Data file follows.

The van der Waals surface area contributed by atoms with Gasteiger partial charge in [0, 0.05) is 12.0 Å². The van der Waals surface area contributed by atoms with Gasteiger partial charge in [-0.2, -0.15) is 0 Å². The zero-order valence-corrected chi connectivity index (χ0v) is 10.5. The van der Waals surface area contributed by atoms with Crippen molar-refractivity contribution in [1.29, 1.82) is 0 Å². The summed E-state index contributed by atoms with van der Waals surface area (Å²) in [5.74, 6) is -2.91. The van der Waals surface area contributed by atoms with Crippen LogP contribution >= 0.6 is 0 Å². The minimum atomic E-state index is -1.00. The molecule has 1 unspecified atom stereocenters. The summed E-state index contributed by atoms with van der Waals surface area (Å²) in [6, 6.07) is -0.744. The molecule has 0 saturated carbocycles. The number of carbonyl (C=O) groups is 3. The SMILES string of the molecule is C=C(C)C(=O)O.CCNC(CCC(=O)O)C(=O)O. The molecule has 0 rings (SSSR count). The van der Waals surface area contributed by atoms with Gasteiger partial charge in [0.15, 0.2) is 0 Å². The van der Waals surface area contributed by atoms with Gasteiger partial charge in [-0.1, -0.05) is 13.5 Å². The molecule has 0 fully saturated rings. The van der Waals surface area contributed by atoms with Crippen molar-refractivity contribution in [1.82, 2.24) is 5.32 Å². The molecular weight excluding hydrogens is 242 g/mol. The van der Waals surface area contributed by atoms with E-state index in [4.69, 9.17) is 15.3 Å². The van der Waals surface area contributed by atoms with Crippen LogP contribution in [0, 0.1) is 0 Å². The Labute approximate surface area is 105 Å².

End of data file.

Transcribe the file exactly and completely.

The van der Waals surface area contributed by atoms with Gasteiger partial charge in [0, 0.05) is 12.0 Å². The van der Waals surface area contributed by atoms with Gasteiger partial charge in [-0.2, -0.15) is 0 Å². The zero-order valence-corrected chi connectivity index (χ0v) is 10.5. The van der Waals surface area contributed by atoms with Crippen molar-refractivity contribution in [1.29, 1.82) is 0 Å². The summed E-state index contributed by atoms with van der Waals surface area (Å²) in [5.74, 6) is -2.91. The van der Waals surface area contributed by atoms with Crippen LogP contribution >= 0.6 is 0 Å². The minimum atomic E-state index is -1.00. The molecule has 1 unspecified atom stereocenters. The summed E-state index contributed by atoms with van der Waals surface area (Å²) in [6, 6.07) is -0.744. The molecule has 0 saturated carbocycles. The number of carbonyl (C=O) groups is 3. The SMILES string of the molecule is C=C(C)C(=O)O.CCNC(CCC(=O)O)C(=O)O. The molecule has 0 rings (SSSR count). The van der Waals surface area contributed by atoms with Gasteiger partial charge in [0.15, 0.2) is 0 Å². The van der Waals surface area contributed by atoms with Gasteiger partial charge in [-0.1, -0.05) is 13.5 Å². The molecule has 0 fully saturated rings. The van der Waals surface area contributed by atoms with Crippen molar-refractivity contribution in [1.82, 2.24) is 5.32 Å². The molecular weight excluding hydrogens is 242 g/mol. The van der Waals surface area contributed by atoms with E-state index in [4.69, 9.17) is 15.3 Å². The van der Waals surface area contributed by atoms with Crippen LogP contribution in [0, 0.1) is 0 Å². The Labute approximate surface area is 105 Å².